1. Family: Asteraceae Bercht. & J.Presl
    1. Genus: Bellis L.
      1. Bellis perennis L.

        The humble yet cheerfully attractive daisy is familiar to most people as a weed of lawns and as a feature of children's games. Daisy is a perennial plant, and flowers for much of the year. The plant was described by Chaucer as the 'day's eye', and 'the emperice and flour of floures alle'.

    [KSP]

    Kew Species Profiles

    General Description

    Daisy is a perennial plant, and flowers for much of the year. The upturned flower heads look like single flowers, but actually consist of a number of small, tightly packed individual flowers or 'florets'; this arrangement is a type of inflorescence known as a 'capitulum'. The capitula open at dawn, are visited by many small insects, and are also used by children to make daisy chains. The plant was described by Chaucer as the 'day's eye', and 'the emperice and flour of floures alle'.

    Species Profile
    Geography and distribution

    Daisy is common throughout Britain. It also occurs throughout the rest of Europe and west Asia.

    Description

    Leaves: The small, hairy, spoon-shaped leaves, which are green throughout the year, make up neat, flat rosettes.

    Flowers: The upturned flower heads look like single flowers, but actually consist of a number of small, tightly packed individual flowers or 'florets'; this arrangement is a type of inflorescence known as a 'capitulum'. The flower heads have bright golden-yellow central discs, composed of 'disc florets', which are surrounded by petal-like white 'ray-florets' that often have deep pink or reddish flushes on the underside.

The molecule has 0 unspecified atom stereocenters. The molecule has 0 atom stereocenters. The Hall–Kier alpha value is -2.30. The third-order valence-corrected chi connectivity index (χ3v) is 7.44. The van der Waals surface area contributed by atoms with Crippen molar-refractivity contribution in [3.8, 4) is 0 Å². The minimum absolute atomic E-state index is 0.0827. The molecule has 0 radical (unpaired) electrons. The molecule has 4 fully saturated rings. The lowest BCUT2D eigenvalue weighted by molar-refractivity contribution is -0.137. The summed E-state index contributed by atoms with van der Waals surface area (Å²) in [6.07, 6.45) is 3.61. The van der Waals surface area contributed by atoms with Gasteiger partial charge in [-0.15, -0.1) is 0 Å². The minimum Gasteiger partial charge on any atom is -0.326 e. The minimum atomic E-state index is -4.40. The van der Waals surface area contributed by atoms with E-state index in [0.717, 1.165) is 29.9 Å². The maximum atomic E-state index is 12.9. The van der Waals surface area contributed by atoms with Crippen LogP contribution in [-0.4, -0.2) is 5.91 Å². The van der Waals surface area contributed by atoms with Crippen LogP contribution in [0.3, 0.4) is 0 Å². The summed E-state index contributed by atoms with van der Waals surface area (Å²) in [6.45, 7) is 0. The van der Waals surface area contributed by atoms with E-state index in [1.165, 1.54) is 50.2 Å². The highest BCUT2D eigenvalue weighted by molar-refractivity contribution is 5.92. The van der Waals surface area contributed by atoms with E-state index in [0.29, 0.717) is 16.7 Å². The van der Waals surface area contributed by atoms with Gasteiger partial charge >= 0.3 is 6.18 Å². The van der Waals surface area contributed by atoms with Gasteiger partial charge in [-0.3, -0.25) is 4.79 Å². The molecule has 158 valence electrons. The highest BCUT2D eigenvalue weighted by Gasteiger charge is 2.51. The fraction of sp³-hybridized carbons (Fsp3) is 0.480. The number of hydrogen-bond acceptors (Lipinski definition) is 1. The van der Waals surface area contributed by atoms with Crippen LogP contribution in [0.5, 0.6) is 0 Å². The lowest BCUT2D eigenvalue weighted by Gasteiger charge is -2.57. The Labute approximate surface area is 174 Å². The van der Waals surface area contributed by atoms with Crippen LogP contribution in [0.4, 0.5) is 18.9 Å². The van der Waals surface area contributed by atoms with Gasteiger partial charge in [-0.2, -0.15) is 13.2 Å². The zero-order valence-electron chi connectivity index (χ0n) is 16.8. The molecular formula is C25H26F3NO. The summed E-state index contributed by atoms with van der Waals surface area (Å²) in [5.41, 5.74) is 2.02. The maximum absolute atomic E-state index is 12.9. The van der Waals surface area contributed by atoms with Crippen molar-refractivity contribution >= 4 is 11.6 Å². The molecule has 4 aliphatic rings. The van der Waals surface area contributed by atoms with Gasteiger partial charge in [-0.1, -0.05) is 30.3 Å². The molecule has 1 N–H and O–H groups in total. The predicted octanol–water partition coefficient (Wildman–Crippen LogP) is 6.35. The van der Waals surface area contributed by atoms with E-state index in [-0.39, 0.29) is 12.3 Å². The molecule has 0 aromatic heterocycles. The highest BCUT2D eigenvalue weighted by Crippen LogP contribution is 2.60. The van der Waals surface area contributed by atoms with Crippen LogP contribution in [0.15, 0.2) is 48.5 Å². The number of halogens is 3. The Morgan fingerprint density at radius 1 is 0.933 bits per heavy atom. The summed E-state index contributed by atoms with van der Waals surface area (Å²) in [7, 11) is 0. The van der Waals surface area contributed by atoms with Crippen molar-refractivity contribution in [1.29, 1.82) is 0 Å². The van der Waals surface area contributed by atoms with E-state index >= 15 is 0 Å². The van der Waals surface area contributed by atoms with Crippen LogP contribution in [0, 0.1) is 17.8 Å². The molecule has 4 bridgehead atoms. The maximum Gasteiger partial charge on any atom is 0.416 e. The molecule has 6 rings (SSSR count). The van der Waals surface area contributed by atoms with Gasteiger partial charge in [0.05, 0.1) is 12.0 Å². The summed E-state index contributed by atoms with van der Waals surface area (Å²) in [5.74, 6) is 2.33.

Uses

    Although often considered to be a weed of lawns, Bellis perennis is a valuable addition to grassland areas managed for wildflowers and wildlife. There are many compact cultivars which are used for ornamental bedding displays.

    The medicinal properties of daisy were recorded as far back as Gerard's Herbal in the 16th century. The flowers and leaves can be used fresh in decoctions, ointments and poultices for treating wounds and also boils. A mild decoction of the flowers may ease complaints of the respiratory tract, including coughs. An ointment made from the leaves can be applied externally to wounds and bruises.

    Although somewhat acidic to taste, the leaves are edible. These can be used as a pot herb or added to salads.

    Cultivation

    Daisy is usually considered a weed of lawns but in an informal setting it can create a pretty addition to short grass areas. Most cultivation advice for this species concentrates on how to remove it from a lawn - by spraying with herbicide or digging up plants, with their roots, and removing them. Daisy will usually appear in a lawn without any help and mowing the grass every two or three weeks will keep it short enough for daisy to survive and flower. It survives the cut of the lawn mower by having compact, ground-hugging rosettes of leaves.

    Distribution
    United Kingdom
    Ecology
    Temperate grassland.
    Conservation
    Widespread and common.
    Hazards

    None known.

    [KSP]
    Use
    Ornamental, medicinal.

    Images

    Distribution

    Native to:

    Albania, Austria, Baleares, Baltic States, Belarus, Belgium, Bulgaria, Central European Rus, Corse, Cyprus, Czechoslovakia, Denmark, East Aegean Is., East European Russia, France, Germany, Great Britain, Greece, Hungary, Iran, Iraq, Ireland, Italy, Kazakhstan, Kirgizstan, Kriti, Krym, Lebanon-Syria, Madeira, Morocco, Netherlands, North Caucasus, North European Russi, Northwest European R, Norway, Palestine, Poland, Portugal, Romania, Sardegna, Sicilia, South European Russi, Spain, Sweden, Switzerland, Tadzhikistan, Transcaucasus, Turkey, Turkey-in-Europe, Turkmenistan, Ukraine, Uzbekistan, Yugoslavia

    Introduced into:

    Afghanistan, Alaska, Antipodean Is., Azores, Bolivia, British Columbia, California, Chatham Is., Colombia, Connecticut, Falkland Is., Finland, Føroyar, Hawaii, Iceland, Idaho, Illinois, India, Indiana, Kentucky, Korea, Kuril Is., Maine, Masachusettes, Michigan, Minnesota, Montana, Myanmar, New Brunswick, New Hampshire, New York, Newfoundland, North Carolina, North Dakota, Nova Scotia, Ohio, Ontario, Oregon, Pakistan, Pennsylvania, Québec, Rhode I., Sakhalin, Tasmania, Tennessee, Tristan da Cunha, Uruguay, Utah, Vermont, Victoria, Virginia, Washington, West Virginia, Wisconsin